The Huntington Mammoth

January 27, 2021


Photographer: Ray Boren
Summary Author: Ray Boren

Likely among the last of its nearly extinct species, somehow the elephantine creature seen reconstructed above had found refuge at an unusually high elevation, for a primarily plains-oriented grassland animal — about 9,600 feet (2,926 m) on central Utah’s Wasatch Plateau. And there, in a time of climate change at the end of Earth’s Pleistocene ice age — a devastating juncture for North America’s megafauna — the Huntington Mammoth, a grizzled bull perhaps 60 to 65 years old, died in a bog. Contributing to its death were old age, deforming arthritis and malnutrition, researchers say. The cold muck helped refrigerate and preserve the remains. About 10,500 years later (as determined by radiocarbon dating), in the summer of 1988, a bulldozer operator and crew working at the site of the Huntington Dam uncovered a massive humerus (a leg bone) and part of a tusk. More discoveries were to come.

Today this Columbian mammoth (Mammuthus columbi), a relative of modern elephants and a contemporary of the mastodon, is considered a morphological exemplar of its vanished species. During subsequent excavation and recovery, a remarkable 95 percent of its skeleton, including the skull and right down to little toe bones, was retrieved. Also found were cells preserving its DNA and examples of what the creature last ate, including grasses, sedges and twigs. The fragile bones are preserved and monitored in climate-controlled storage at the Utah State University Eastern Prehistoric Museum (originally part of the College of Eastern Utah) in Price.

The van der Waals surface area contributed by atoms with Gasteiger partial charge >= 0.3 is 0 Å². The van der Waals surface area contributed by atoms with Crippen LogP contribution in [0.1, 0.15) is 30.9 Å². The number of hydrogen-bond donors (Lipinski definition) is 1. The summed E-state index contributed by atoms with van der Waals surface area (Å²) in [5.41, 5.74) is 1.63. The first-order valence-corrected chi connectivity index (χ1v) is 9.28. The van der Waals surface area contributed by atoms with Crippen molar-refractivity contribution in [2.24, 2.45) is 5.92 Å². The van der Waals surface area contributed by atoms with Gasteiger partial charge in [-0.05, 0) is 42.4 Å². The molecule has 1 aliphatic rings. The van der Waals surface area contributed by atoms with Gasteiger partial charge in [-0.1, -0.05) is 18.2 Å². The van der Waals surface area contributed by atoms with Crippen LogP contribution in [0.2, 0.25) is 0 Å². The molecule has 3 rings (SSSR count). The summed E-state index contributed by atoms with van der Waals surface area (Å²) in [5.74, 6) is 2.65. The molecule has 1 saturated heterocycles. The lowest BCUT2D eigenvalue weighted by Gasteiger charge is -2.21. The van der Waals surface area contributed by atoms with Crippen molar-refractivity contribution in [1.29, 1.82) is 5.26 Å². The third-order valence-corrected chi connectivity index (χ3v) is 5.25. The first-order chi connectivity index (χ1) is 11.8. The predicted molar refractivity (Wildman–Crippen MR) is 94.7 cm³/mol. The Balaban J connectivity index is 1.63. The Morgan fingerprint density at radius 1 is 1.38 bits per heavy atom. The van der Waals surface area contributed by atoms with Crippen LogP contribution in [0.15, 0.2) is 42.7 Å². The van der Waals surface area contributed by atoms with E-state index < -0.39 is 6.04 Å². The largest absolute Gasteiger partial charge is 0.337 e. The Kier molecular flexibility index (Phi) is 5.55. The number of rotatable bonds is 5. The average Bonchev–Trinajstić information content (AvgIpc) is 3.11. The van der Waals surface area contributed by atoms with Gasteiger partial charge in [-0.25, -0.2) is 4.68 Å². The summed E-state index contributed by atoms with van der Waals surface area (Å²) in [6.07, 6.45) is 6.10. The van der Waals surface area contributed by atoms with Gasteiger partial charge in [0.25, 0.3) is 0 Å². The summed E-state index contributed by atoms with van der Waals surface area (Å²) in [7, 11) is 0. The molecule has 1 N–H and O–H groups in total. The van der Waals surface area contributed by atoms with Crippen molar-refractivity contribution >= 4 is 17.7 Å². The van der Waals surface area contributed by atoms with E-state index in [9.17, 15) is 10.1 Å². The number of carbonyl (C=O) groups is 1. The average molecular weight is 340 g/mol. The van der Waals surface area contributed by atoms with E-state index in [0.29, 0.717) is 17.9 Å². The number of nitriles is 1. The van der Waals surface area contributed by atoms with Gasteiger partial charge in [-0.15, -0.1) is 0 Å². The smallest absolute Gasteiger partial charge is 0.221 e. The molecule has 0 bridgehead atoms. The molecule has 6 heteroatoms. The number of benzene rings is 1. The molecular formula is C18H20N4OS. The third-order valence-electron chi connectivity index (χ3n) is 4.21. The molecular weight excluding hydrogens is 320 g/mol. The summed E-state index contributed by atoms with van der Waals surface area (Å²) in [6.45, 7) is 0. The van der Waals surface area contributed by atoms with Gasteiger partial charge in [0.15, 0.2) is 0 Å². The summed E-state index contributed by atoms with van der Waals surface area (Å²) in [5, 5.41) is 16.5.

IMAGE22Mounted life-size cast replicas of the well-preserved Huntington Mammoth’s skeleton, featuring the species’ upwardly curved tusks, awe visitors in Price and at other museums near and far, as illustrated in the first photograph here, taken on Nov. 2, 2017, inside the Fairview Museum of History and Art. The museum is in Utah’s Sanpete Valley, below the discovery location. The actual excavation site is just beyond and to the left of the trees shown in the inset photo, taken on July 19, 2014, below the Huntington Dam and its reservoir. Illustrated informational displays there describe the mammoth’s life, death, rediscovery and significance.

Photo Details: Top - Camera: NIKON D3200; Exposure Time: 0.013s (1/80); Aperture: ƒ/9.0; ISO equivalent: 400; Focal Length (35mm): 28. Inset - same except: Exposure Time: 0.0020s (1/500); Aperture: ƒ/11.0; ISO equivalent: 400; Focal Length (35mm): 27